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Junkers J.1

Wingnut Wings, 1/32 scale

S u m m a r y

Catalogue Number:

Wingnut Wings 32001 - Junkers J.1

Scale:

1/32

Contents and Media:

Cleverly engineered for ease of assembly, outstanding representation of the surface detail, crisp clean mouldings, comprehensive decal sheet in perfect register with minimal carrier film, photo-etched seat belts and a mini “Datafile” for an instruction booklet.

Price:

USD$79.00 only available online from Wingnut Wings includes free international postage for a limited time

Review Type:

First Look

Advantages:

Cleverly engineered for ease of assembly, outstanding representation of the surface detail, crisp clean mouldings, comprehensive decal sheet in perfect register with minimal carrier film, photo-etched seat belts and a mini “Datafile” for an instruction booklet.

Disadvantages:

 

Conclusion:

A brilliant first release for this new manufacturer that provides the modeller with the best kit of this aircraft in any scale. Clearly it has been designed by enthusiasts for enthusiasts. The standard of detail is a giant step above what we would normally expect in WWI models of this size and the whole package just oozes quality. With its minimal rigging requirements and quality of fit it makes the ideal subject for those wanting an introduction to World War One aviation.

Reviewed by Rob Baumgartner


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FirstLook

 

Did the planets suddenly align themselves and point to Wellington, New Zealand?

Well, something phenomenal must have happened because the WWI modelling community is now blessed with a stunning new range of kits from a company that knows how to keep a secret. The remarkable story behind Wingnut Wings can be found here at www.wingnutwings.com  and their initial 4 releases show that they have truly raised the bar in this scale.

The Junkers J.I was designed as a low level ground attack and army liaison aircraft. It was heavily armoured and its all metal construction was a Junkers trademark. The crew enjoyed the protection given by the airframe although the extra weight did impair performance.

Despite the 227 aircraft built there is still no proof that one was actually “shot down” behind enemy lines. Vizefeldwebel Robert Nieman of Flieger-Abteilung A250 stated that the J.I could fly with 20cm holes in its wings which is testimony to the strength of the remarkable “Flying Furniture Van”.

The first thing one notices is that the box struggles to hold all of its contents, such is the size of this enormous subject. There are 8 large sprues of grey plastic as well a smaller clear one which is set aside for the windscreen. All up we have a total of 214 parts and these are superbly moulded. No defects of any kind were spotted and all of the detail is both crisp and sharp.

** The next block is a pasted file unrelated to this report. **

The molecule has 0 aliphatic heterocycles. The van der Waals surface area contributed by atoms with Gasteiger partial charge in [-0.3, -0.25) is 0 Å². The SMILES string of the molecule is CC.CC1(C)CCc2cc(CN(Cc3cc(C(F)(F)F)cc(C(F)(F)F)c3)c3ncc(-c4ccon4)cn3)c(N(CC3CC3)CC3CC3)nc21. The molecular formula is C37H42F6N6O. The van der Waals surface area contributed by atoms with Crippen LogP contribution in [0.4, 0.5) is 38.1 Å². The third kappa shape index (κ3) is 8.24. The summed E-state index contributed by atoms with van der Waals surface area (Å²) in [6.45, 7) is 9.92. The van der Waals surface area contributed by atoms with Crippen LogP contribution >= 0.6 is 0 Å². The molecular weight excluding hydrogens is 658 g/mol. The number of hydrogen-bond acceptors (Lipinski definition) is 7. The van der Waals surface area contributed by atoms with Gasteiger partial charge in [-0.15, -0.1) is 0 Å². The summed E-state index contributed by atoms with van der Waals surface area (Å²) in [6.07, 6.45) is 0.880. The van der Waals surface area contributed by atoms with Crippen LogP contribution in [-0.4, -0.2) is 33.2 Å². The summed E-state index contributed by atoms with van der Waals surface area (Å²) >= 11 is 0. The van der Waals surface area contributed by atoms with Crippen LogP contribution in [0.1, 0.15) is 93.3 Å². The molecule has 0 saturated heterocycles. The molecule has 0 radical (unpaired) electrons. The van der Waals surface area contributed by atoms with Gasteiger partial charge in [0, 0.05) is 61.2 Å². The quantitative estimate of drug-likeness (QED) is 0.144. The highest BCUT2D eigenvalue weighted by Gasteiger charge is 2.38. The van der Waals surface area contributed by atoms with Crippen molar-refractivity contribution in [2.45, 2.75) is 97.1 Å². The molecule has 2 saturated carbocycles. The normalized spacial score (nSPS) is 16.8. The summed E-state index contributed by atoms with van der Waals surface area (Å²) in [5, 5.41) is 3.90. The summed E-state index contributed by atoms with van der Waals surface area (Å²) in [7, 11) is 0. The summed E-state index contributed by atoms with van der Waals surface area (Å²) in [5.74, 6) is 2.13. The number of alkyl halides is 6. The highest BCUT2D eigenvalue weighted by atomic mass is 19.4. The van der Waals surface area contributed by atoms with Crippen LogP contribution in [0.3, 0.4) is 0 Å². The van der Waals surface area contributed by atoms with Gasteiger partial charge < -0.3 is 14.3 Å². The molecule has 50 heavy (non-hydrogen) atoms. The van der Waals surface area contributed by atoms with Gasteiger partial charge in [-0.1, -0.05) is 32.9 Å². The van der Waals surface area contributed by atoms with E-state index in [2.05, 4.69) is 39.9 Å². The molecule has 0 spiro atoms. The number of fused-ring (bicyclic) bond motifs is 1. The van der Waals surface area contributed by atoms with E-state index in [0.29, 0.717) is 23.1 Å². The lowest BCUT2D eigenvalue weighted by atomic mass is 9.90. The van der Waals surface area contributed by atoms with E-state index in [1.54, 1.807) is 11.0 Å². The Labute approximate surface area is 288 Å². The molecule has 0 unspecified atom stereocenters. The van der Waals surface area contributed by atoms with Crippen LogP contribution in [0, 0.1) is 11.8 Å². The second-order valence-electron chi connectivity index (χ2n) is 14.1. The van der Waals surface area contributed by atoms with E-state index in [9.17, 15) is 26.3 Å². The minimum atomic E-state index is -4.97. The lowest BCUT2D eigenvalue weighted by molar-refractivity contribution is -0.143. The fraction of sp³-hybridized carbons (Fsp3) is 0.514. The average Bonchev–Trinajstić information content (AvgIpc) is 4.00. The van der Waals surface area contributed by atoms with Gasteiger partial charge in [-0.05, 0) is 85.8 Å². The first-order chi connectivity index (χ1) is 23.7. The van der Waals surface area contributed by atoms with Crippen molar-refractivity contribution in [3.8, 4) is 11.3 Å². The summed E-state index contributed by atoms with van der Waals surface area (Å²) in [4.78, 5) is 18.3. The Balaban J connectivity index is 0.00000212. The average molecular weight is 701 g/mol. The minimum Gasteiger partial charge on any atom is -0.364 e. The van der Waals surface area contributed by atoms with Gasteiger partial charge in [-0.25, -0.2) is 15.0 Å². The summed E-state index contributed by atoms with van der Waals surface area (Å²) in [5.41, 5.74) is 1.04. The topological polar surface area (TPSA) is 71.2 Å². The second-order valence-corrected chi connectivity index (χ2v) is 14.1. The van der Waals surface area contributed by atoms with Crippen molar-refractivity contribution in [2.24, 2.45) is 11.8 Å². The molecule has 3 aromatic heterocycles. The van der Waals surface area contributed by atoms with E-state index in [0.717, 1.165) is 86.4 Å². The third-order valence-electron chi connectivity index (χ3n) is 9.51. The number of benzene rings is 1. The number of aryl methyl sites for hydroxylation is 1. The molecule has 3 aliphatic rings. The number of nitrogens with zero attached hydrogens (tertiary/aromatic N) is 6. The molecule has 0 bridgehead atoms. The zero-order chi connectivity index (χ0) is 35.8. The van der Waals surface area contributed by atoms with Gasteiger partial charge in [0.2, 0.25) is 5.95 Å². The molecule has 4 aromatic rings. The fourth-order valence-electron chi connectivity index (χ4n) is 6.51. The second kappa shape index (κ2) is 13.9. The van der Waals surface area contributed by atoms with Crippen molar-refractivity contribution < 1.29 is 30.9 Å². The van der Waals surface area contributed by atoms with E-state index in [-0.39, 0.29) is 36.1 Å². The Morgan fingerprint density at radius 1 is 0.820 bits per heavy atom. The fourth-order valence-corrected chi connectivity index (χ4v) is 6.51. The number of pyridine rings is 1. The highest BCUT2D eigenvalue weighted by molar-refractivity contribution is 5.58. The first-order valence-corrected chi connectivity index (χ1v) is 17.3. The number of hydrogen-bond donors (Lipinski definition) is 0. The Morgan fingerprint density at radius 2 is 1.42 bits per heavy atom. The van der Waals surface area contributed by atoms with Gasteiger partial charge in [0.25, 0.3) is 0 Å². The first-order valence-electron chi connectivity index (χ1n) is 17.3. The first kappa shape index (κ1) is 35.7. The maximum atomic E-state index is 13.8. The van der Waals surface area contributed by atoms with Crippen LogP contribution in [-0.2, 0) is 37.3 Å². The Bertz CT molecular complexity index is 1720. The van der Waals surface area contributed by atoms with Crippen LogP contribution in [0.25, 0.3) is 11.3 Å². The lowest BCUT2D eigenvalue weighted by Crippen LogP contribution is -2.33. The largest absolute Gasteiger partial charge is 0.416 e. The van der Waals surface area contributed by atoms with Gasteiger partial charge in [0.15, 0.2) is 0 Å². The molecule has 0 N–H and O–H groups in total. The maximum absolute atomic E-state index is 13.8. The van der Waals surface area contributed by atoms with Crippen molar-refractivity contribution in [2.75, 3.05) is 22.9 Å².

• Wingnut Wings 1/32 scale Junkers J.1 Review by Rob Baumgartner: Image
  • Wingnut Wings 1/32 scale Junkers J.1 Review by Rob Baumgartner: Image
  • Wingnut Wings 1/32 scale Junkers J.1 Review by Rob Baumgartner: Image
  • Wingnut Wings 1/32 scale Junkers J.1 Review by Rob Baumgartner: Image
  • Wingnut Wings 1/32 scale Junkers J.1 Review by Rob Baumgartner: Image
  • Wingnut Wings 1/32 scale Junkers J.1 Review by Rob Baumgartner: Image
  • Wingnut Wings 1/32 scale Junkers J.1 Review by Rob Baumgartner: Image
  • Wingnut Wings 1/32 scale Junkers J.1 Review by Rob Baumgartner: Image
  • Wingnut Wings 1/32 scale Junkers J.1 Review by Rob Baumgartner: Image
  • Wingnut Wings 1/32 scale Junkers J.1 Review by Rob Baumgartner: Image
  • Wingnut Wings 1/32 scale Junkers J.1 Review by Rob Baumgartner: Image
  • Wingnut Wings 1/32 scale Junkers J.1 Review by Rob Baumgartner: Image
  • Wingnut Wings 1/32 scale Junkers J.1 Review by Rob Baumgartner: Image
  • Wingnut Wings 1/32 scale Junkers J.1 Review by Rob Baumgartner: Image
  • Wingnut Wings 1/32 scale Junkers J.1 Review by Rob Baumgartner: Image
  • Wingnut Wings 1/32 scale Junkers J.1 Review by Rob Baumgartner: Image
  • Wingnut Wings 1/32 scale Junkers J.1 Review by Rob Baumgartner: Image
  • Wingnut Wings 1/32 scale Junkers J.1 Review by Rob Baumgartner: Image
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There are 5 options in this boxing with each one beautifully illustrated by Ronny Bar. A single decal sheet caters for these and measures a whopping 35cm x 22cm.

The instructions are a work of art...literally. It’s a 22 page booklet that doubles as a mini “Datafile” on the subject. Not only are the assembly steps covered in graphic colour, but there are extra pages devoted to photographs of the real Junkers J.I. These include period images as well as close-ups of the surviving 586/18 airframe in Canada and a fuselage held in Berlin, Germany.

 

 

It is important to study the instructions carefully as the style in which the steps are presented is quite different to what one normally expects. In most cases the painting guide is directed at an image of the completed sub-assembly rather than of the individual components.